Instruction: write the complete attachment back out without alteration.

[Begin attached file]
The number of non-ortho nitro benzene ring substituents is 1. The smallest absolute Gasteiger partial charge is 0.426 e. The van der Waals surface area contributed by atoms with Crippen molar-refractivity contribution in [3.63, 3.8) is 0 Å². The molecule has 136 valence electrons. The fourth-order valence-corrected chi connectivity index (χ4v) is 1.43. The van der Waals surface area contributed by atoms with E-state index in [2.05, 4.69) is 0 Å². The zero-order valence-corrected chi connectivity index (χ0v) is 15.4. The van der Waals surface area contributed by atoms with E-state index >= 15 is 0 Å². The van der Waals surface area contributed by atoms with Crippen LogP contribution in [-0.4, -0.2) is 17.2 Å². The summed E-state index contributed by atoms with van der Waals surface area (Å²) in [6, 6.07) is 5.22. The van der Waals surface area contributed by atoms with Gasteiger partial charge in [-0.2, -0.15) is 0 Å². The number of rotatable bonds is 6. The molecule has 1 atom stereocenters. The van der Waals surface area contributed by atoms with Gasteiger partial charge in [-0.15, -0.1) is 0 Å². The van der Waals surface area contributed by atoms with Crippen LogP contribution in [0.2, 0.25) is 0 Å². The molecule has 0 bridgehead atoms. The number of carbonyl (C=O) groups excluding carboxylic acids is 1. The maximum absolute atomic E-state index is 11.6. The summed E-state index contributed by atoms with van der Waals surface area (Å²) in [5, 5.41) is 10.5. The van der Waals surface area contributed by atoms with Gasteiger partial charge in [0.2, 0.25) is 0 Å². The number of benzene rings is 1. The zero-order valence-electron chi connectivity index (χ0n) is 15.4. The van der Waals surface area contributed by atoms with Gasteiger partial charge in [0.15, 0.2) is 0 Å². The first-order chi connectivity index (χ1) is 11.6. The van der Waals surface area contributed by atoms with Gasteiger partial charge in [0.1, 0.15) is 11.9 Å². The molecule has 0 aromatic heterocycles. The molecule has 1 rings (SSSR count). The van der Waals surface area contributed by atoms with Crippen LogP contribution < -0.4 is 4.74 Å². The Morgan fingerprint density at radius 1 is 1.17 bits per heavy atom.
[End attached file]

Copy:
The number of non-ortho nitro benzene ring substituents is 1. The smallest absolute Gasteiger partial charge is 0.426 e. The van der Waals surface area contributed by atoms with Crippen molar-refractivity contribution in [3.63, 3.8) is 0 Å². The molecule has 136 valence electrons. The fourth-order valence-corrected chi connectivity index (χ4v) is 1.43. The van der Waals surface area contributed by atoms with E-state index in [2.05, 4.69) is 0 Å². The zero-order valence-corrected chi connectivity index (χ0v) is 15.4. The van der Waals surface area contributed by atoms with E-state index >= 15 is 0 Å². The van der Waals surface area contributed by atoms with Crippen LogP contribution in [-0.4, -0.2) is 17.2 Å². The summed E-state index contributed by atoms with van der Waals surface area (Å²) in [6, 6.07) is 5.22. The van der Waals surface area contributed by atoms with Gasteiger partial charge in [-0.2, -0.15) is 0 Å². The number of rotatable bonds is 6. The molecule has 1 atom stereocenters. The van der Waals surface area contributed by atoms with Gasteiger partial charge in [-0.15, -0.1) is 0 Å². The van der Waals surface area contributed by atoms with Crippen LogP contribution in [0.2, 0.25) is 0 Å². The molecule has 0 bridgehead atoms. The number of carbonyl (C=O) groups excluding carboxylic acids is 1. The maximum absolute atomic E-state index is 11.6. The summed E-state index contributed by atoms with van der Waals surface area (Å²) in [5, 5.41) is 10.5. The van der Waals surface area contributed by atoms with Gasteiger partial charge in [0.2, 0.25) is 0 Å². The number of benzene rings is 1. The zero-order valence-electron chi connectivity index (χ0n) is 15.4. The van der Waals surface area contributed by atoms with Gasteiger partial charge in [0.15, 0.2) is 0 Å². The first-order chi connectivity index (χ1) is 11.6. The van der Waals surface area contributed by atoms with Gasteiger partial charge in [0.1, 0.15) is 11.9 Å². The molecule has 0 aromatic heterocycles. The molecule has 1 rings (SSSR count). The van der Waals surface area contributed by atoms with Crippen LogP contribution < -0.4 is 4.74 Å². The Morgan fingerprint density at radius 1 is 1.17 bits per heavy atom.